The final show (desenlace) of a novela typically features a wedding between the two leads, some horrible death or fate for the villain and redemption for the bad guys who were less evil than the villain. The good people are always rewarded in novelas.

Telenovelas have a sociological component because they reflect many real life situations and issues in Latin America. Narconovelas are a new phenomenon that have come from Colombia. Recent productions like "El Capo," "Sin Tetas No Hay Paraiso" and "El Cartel de los Sapos" are social commentaries about real life problems that presently plague Colombia.  Some have criticized the wave of Colombian soap operas for glamorizing the life of drug lords and for selling the drug culture as a risk-free entree into the high life.

The novela is also a valuable learning tool. In the April 10 La Nación there was an article about the benefits of watching soap operas for native Spanish speakers. According to Jorge Ignacio Covarrubias, the secretary of North American Academy of the Spanish Language, telenovelas enrich and spread the Spanish language. They help increase the viewer’s vocabulary, teach new ways of saying things and improve channels of communication. 

Novelas also benefit non-native Spanish speakers who learn dialog in a real life context and build their vocabulary, especially idiomatic expressions. This method is free, fun, and not boring. One thing is for sure. If a student is serious about learning the Spanish language, telenovelas are one of the better vehicles. Once someone has a basic Spanish vocabulary he or she should be able to get the gist of what the characters are talking about in any soap opera. By watching telenovelas students will be exposed to how the language is really spoken and not boring textbook Spanish. The ear for the language will also improve.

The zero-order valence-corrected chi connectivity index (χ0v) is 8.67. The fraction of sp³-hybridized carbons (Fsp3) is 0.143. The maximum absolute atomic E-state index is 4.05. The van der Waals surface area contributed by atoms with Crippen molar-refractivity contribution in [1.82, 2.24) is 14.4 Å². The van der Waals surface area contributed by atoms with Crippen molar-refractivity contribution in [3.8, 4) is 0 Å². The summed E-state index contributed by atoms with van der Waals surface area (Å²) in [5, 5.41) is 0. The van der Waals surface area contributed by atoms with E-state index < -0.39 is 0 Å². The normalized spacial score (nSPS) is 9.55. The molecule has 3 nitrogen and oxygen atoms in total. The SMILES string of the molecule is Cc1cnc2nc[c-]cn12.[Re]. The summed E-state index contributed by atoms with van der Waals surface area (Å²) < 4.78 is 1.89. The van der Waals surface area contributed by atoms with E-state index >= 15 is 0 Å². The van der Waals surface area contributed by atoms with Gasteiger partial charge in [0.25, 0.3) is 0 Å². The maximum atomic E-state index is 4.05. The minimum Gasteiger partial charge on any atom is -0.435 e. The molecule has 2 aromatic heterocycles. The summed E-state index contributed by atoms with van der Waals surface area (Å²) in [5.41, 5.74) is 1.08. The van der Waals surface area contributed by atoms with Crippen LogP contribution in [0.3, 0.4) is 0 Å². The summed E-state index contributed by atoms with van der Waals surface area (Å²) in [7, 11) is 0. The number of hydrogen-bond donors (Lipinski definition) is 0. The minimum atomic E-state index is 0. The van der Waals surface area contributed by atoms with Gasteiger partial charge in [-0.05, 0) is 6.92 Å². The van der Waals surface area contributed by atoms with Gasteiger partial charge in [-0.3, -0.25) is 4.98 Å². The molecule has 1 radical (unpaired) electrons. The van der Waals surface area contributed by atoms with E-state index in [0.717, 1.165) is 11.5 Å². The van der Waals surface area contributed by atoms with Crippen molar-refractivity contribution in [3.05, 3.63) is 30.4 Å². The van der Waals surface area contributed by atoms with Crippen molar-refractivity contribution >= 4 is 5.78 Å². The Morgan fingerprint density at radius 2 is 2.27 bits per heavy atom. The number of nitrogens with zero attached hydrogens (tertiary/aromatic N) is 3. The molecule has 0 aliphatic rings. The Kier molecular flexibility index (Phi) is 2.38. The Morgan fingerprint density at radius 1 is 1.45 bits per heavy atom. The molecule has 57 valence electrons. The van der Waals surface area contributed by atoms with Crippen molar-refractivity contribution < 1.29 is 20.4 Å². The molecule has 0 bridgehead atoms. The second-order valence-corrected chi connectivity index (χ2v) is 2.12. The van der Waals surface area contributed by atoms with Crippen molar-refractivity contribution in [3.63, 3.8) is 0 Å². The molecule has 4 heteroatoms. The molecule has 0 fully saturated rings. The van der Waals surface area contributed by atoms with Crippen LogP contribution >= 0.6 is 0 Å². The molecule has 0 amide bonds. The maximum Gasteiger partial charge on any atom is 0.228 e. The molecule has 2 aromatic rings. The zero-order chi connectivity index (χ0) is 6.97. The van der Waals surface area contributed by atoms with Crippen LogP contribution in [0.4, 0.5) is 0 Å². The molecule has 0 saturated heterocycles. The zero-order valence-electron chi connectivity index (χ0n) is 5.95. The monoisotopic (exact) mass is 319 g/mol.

The more soap operas someone watches the better he or she will speak Spanish.  Novelas are very melodramatic and visual. The facial expressions are more exaggerated than other kinds of programming, giving visual clues about the content.  When the hero physically throws the bad guy out of the house and says, Lárgate! ("Get your butt out of here!"), viewers know he’s not asking him out for a beer! Dialog is surprisingly easy to understand when accompanied by action.

Telenovelas is one of several Spanish magazines where fans can read to keep up on all of the gossip about Spanish soap operas. In case they miss an episode of a favorite novela, there are Internet sites that summarize the daily plots.

Novela-related vocabulary:

Actor - actor

Actor de reparto – member of the supporting cast

Actriz –actress

Argumento or trama – the plot of a movie or soap opera

Culebrón – another name for a soap opera. Culebrones ("long snakes") got their name because of the convoluted plots.

Desenlace – ending

Episodio – episode

Estelarizando or estelarizada por – starring . . . .
Catalina takes her life
'Sin Tetas No Hay Paraiso' photo
Catalina imposes her own punishment

The wages of novela sins . . .

By the A.M. Costa Rica staff

  Payback is brutal for sinners in Latin Novelas.

  Carmen Villalobos is Catalina Santana, a country girl who 
  wanted to get breast implants so she can be a prostitute for
  high-rolling drug lords. The title "Sin Tetas No Hay
  Paraiso" had to be censored for U.S. audiences because tits
is one of those words federal regulators forbid.

  She finds out that her dream was not as great as she
  expected and puts a pistol to her head.

 Another great Latin novela was "Yo Soy Betty la Fea," a
  less-bloody tale about clothing-challenged Colombian
  executive assistant at a modeling agency who sheds her
 ugly duckling persona in the final shows. The show is now